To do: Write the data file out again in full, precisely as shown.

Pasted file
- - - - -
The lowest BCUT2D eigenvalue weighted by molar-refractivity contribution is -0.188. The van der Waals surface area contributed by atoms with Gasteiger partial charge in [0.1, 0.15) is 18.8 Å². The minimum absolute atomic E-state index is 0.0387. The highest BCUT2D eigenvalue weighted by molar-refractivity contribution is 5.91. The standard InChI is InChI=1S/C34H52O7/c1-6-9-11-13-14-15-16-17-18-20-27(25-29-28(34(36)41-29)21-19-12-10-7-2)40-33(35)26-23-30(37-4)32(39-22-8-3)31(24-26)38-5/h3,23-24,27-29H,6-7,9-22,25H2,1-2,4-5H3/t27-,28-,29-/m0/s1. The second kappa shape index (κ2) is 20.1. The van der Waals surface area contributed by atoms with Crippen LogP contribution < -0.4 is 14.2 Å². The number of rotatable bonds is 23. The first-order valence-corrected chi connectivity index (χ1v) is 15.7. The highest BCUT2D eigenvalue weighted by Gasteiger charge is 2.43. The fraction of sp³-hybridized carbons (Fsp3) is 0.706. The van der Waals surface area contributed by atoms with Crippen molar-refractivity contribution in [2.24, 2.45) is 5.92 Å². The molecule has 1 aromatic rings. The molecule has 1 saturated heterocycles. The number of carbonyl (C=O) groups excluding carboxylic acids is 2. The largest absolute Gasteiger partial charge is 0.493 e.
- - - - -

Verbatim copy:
The lowest BCUT2D eigenvalue weighted by molar-refractivity contribution is -0.188. The van der Waals surface area contributed by atoms with Gasteiger partial charge in [0.1, 0.15) is 18.8 Å². The minimum absolute atomic E-state index is 0.0387. The highest BCUT2D eigenvalue weighted by molar-refractivity contribution is 5.91. The standard InChI is InChI=1S/C34H52O7/c1-6-9-11-13-14-15-16-17-18-20-27(25-29-28(34(36)41-29)21-19-12-10-7-2)40-33(35)26-23-30(37-4)32(39-22-8-3)31(24-26)38-5/h3,23-24,27-29H,6-7,9-22,25H2,1-2,4-5H3/t27-,28-,29-/m0/s1. The second kappa shape index (κ2) is 20.1. The van der Waals surface area contributed by atoms with Crippen LogP contribution < -0.4 is 14.2 Å². The number of rotatable bonds is 23. The first-order valence-corrected chi connectivity index (χ1v) is 15.7. The highest BCUT2D eigenvalue weighted by Gasteiger charge is 2.43. The fraction of sp³-hybridized carbons (Fsp3) is 0.706. The van der Waals surface area contributed by atoms with Crippen molar-refractivity contribution in [2.24, 2.45) is 5.92 Å². The molecule has 1 aromatic rings. The molecule has 1 saturated heterocycles. The number of carbonyl (C=O) groups excluding carboxylic acids is 2. The largest absolute Gasteiger partial charge is 0.493 e.